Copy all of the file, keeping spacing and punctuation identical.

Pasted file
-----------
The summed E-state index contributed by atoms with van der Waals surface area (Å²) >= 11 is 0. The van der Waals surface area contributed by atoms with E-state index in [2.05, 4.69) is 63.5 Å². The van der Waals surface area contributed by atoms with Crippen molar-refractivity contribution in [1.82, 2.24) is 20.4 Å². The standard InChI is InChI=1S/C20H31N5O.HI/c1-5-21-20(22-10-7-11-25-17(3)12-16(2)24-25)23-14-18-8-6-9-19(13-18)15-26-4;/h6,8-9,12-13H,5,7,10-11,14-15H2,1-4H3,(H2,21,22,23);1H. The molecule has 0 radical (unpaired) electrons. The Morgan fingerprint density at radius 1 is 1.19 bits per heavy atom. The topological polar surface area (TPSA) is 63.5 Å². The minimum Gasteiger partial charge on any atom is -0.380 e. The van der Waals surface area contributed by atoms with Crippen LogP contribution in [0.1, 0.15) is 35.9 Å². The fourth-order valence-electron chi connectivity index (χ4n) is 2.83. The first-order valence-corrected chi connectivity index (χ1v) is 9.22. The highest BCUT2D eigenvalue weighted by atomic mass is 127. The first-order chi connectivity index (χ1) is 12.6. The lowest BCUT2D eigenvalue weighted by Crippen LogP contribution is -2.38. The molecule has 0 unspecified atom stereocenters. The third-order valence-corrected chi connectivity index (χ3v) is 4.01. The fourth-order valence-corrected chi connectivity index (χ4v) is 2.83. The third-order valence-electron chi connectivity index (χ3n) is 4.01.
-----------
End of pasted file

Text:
The summed E-state index contributed by atoms with van der Waals surface area (Å²) >= 11 is 0. The van der Waals surface area contributed by atoms with E-state index in [2.05, 4.69) is 63.5 Å². The van der Waals surface area contributed by atoms with Crippen molar-refractivity contribution in [1.82, 2.24) is 20.4 Å². The standard InChI is InChI=1S/C20H31N5O.HI/c1-5-21-20(22-10-7-11-25-17(3)12-16(2)24-25)23-14-18-8-6-9-19(13-18)15-26-4;/h6,8-9,12-13H,5,7,10-11,14-15H2,1-4H3,(H2,21,22,23);1H. The molecule has 0 radical (unpaired) electrons. The Morgan fingerprint density at radius 1 is 1.19 bits per heavy atom. The topological polar surface area (TPSA) is 63.5 Å². The minimum Gasteiger partial charge on any atom is -0.380 e. The van der Waals surface area contributed by atoms with Crippen LogP contribution in [0.1, 0.15) is 35.9 Å². The fourth-order valence-electron chi connectivity index (χ4n) is 2.83. The first-order valence-corrected chi connectivity index (χ1v) is 9.22. The highest BCUT2D eigenvalue weighted by atomic mass is 127. The first-order chi connectivity index (χ1) is 12.6. The lowest BCUT2D eigenvalue weighted by Crippen LogP contribution is -2.38. The molecule has 0 unspecified atom stereocenters. The third-order valence-corrected chi connectivity index (χ3v) is 4.01. The fourth-order valence-corrected chi connectivity index (χ4v) is 2.83. The third-order valence-electron chi connectivity index (χ3n) is 4.01.